Short-term thinking about who you hire is the curse of many sales teams. To build a successful, enduring organization, leaders need to take a longer view of their employees’ careers.
That means you have to do several things during the time each employee is with you. The first one is to invest up front in testing and evaluating your candidates, to make sure they’re the right people for the job. Some industries, and some countries, are a lot better at this than others. In financial services in the U.S., for example, we figured this out the hard way. Years ago, it wasn’t uncommon to find somebody with good sales skills, pay for a background check, hire them and invest in initial training – only to find out they couldn’t pass the multiple state and federal licensing exams they needed. We learned our lesson: today, American financial services companies invest a lot in psychological and behavioral testing to make sure candidates aren’t just good at selling, but also have the quantitative skills they need to be able to pass the tests.
It’s not quite the same in other countries, or in other industries; for example, I’ve seen some Polish companies that hire people en masse and just assume that many will be weeded out by attrition over the first few years. Because they don’t have that financial discipline of needing to invest in training for licensing exams, Polish companies have found it easier to take this approach – as they do in many other sectors in the States. They’re looking for cannon fodder, when they should be investing in training special forces. At the risk of sounding like just another foreigner who’s here to teach the Poles the right way to do things, I’d like to suggest that companies here need to consider a different approach. Investing a relatively small amount in behavioral demographics before hiring, and in training afterward, can ultimately be more efficient than hiring too many people and assuming they’ll drop out.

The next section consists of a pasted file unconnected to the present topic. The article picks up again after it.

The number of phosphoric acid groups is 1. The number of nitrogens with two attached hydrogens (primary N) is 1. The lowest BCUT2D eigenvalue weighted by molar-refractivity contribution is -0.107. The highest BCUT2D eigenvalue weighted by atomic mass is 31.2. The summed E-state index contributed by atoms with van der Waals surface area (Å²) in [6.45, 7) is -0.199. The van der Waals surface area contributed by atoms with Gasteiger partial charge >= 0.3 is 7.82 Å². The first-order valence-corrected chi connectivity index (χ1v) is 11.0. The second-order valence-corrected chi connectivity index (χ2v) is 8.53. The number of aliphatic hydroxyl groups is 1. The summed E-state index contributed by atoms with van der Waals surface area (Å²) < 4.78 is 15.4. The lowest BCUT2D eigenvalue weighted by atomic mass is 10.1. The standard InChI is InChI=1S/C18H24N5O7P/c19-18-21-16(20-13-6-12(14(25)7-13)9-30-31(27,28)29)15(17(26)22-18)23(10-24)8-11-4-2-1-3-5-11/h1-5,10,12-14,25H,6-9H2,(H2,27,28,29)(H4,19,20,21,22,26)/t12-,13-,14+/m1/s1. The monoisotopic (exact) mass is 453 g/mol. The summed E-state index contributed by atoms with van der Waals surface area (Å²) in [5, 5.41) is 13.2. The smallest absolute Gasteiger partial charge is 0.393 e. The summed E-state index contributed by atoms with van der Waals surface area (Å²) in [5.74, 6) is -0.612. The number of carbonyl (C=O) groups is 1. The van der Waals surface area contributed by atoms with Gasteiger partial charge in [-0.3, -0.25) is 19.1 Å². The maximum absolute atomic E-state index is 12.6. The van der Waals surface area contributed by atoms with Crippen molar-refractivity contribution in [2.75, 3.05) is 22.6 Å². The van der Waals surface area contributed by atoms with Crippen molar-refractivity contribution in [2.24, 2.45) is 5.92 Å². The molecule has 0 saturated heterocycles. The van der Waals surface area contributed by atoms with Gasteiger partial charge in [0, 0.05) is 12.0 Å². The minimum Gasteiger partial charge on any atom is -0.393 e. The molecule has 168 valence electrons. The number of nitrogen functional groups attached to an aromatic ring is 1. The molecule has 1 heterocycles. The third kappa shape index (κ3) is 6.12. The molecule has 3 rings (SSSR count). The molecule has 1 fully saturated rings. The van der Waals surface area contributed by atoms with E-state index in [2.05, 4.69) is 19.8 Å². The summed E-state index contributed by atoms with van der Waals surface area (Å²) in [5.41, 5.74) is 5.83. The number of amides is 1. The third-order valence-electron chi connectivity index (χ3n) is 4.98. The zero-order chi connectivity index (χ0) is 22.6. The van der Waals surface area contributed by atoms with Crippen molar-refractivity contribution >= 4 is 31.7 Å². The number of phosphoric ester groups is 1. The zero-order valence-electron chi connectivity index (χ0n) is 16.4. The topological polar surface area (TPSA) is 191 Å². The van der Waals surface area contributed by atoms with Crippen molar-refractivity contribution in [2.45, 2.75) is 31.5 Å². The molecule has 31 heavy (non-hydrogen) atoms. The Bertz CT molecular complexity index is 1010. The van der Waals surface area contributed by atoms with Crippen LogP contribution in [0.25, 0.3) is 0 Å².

That’s because it focuses your attention on the group of people who are going to succeed, and gives your managers the opportunity to invest in them – not only, and not primarily, to invest money in training, but most of all for managers to invest their time in mentoring and other forms of employee development. Demographic profiling during the hiring phase and early in an employee’s career can also help companies identify people with the potential to become sales managers. As I’ve said before, the best salesperson might not be the best manager; managing people is a different skillset from selling things, and companies need to appreciate that. The earlier you figure out who those people are, the better you can prepare them for management roles, and the more you can target the resources you invest in others who aren’t cut out to be managers. Remember, a sales organization is like an orchestra or a sports team: you need the right mix of skills if you’re going to succeed. Another thing I’ve noticed is that some Polish companies don’t put enough effort into recruiting mid-career professionals. But again, if a salesforce is like a team, you need a few veterans. And bringing in fresh thinking from your competition can be transformative.
Ultimately, when you’re running a sales organization you need to have a longer horizon when you’re making hiring decisions: for your organization to thrive, you need to hire people for careers, not just jobs. Who’s got the personality and skills that it takes to stick with your organization for the long term – and what do you need to invest from your side to make sure you stick with them? Rather than looking to hire 10 people who will be with you for two years each, concentrate your efforts on finding the two people who will be with you for a decade or more. Sure, the up-front investment is great – but benefits you’ll reap over the next decade are greater still.